Thursday, October 13, 2005

Something to carefully consider 
I meant to write about this topic for a while but then forgot about it until I read this post from Will’s blog.  In it he relates how Medtronic is apparently joining a number of firms who do not recruit at HBS.  It doesn’t really bother me that many firms don’t recruit here, after all it wouldn’t make sense for every large company to come on campus.  What is bothersome, though, is the number of firms that don’t recruit here and refuse to interview students from the school.

This may not be a wide-spread issue, but I know that several companies like Wrigley, Campbell’s, and Quaker will not interview HBS students.  When pressed they state that they want to built relationships with a few select business schools and use them to source their MBAs.  I have a hunch as to how this came to be and I think I understand their position, even if I don’t agree with it.  Most likely they recruited at HBS and similar schools for many years and simply got tired of only getting a few applicants for their positions.  They come and set up presentations, perhaps hold dinners, and then when it’s time for the resume drop they get 3 or 4 students, and it’s just not worth the effort.  On the other hand, perhaps at schools that are more focused on their industry or located in their geography they get a great reception and lots of interest.  The difference in the caliber of students is probably not significant, so it makes sense to limit recruiting to those schools.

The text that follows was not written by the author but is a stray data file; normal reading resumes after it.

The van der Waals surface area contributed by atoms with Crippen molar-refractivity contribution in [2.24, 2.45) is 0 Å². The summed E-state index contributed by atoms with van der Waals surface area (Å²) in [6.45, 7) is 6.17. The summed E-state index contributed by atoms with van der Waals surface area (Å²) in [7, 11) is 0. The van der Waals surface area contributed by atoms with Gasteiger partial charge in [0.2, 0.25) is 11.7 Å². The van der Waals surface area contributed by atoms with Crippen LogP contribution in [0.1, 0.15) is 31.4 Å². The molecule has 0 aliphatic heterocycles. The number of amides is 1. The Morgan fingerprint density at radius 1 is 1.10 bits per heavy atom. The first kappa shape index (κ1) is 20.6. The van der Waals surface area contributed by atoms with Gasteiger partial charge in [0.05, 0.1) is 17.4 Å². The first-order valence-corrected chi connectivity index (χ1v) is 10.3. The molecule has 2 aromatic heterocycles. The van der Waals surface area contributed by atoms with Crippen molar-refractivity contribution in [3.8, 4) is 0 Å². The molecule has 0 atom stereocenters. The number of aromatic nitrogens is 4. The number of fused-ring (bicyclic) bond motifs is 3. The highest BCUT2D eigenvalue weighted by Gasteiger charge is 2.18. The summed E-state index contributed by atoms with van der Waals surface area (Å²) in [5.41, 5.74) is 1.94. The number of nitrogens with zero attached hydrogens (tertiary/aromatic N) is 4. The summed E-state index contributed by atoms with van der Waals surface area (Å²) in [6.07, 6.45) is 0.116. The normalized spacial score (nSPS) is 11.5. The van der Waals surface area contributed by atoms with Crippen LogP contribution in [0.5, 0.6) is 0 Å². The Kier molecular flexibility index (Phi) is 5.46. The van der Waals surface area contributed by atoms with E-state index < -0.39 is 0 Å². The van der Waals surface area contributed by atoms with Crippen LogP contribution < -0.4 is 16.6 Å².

What I don’t understand, though, is why they refuse to even speak with applicants from other schools.  If someone is from the area, passionate about the industry, and went to another top school then it would make all the sense in the world to work with them.  Anyway, regardless of what I think is rational certain companies in certain industries take that stance with HBS graduates.  So, it really does pay to take a close look at the kinds of jobs and kinds of companies that graduates of a given school go work for, because you don’t want to be in the situation of trying to buck the trend.

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